BURLINGTON, Vt. (WCAX) "There is no safe level of lead in the body," said Tracey Dolan of the Vermont Department of Health.
Health officials say 600 kids had lead poisoning in Vermont last year. The lead came from older homes in need of new attention.
"This is preventable, so we are calling on all landlords. As I said, we're hitting the reset button-- care about the past, this is about the future, work with us. Let's get this right, we'll work with you," said T.J. Donovan, D-Vt. Attorney General.
Donovan says the state's new restoration program will help keep kids safer, especially in cities like Burlington where there are a lot of older rental homes built before 1978. This program wipes the slate clean for landlords who have fallen behind on compliance and gives them 90 days to bring their properties up to code. It also offers financial help to do it.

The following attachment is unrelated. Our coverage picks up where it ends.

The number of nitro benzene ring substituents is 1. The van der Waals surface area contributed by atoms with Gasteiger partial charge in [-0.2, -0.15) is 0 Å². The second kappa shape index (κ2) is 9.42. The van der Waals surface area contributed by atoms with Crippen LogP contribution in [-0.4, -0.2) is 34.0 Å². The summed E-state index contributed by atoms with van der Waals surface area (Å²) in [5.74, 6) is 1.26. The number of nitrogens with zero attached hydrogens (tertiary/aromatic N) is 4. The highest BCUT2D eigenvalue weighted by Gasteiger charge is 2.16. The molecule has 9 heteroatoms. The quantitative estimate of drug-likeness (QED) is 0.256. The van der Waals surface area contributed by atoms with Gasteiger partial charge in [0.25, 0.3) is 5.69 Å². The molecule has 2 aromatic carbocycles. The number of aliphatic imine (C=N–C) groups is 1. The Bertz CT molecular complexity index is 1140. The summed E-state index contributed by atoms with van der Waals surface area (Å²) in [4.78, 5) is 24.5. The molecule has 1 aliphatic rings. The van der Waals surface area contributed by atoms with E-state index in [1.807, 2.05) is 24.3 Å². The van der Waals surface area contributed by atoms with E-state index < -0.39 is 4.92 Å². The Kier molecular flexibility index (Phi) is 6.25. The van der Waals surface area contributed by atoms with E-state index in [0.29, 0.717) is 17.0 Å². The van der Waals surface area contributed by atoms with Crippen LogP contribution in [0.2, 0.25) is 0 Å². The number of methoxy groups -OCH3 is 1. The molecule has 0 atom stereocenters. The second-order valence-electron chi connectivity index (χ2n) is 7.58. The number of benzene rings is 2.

Bill Bissonette owns property in Burlington and brought his grandson William along to help stress how important it is.
"I think the key is we're a room full of adults and William's population is the one that's the most risk," Bissonette said.
This property owner says this program is will be vital to get lead-free housing, but it's up to the property owner to follow the law.
"I think it's important that what the attorney general is providing to rental owners is important that we utilize it to the best of our ability," Bissonette said.
The attorney general's office said they will be having community meetings in the five communities that have elevated blood lead levels in children. Burlington is not one of them but Rutland, Barre, Bennington, Brattleboro and Windsor are on the list.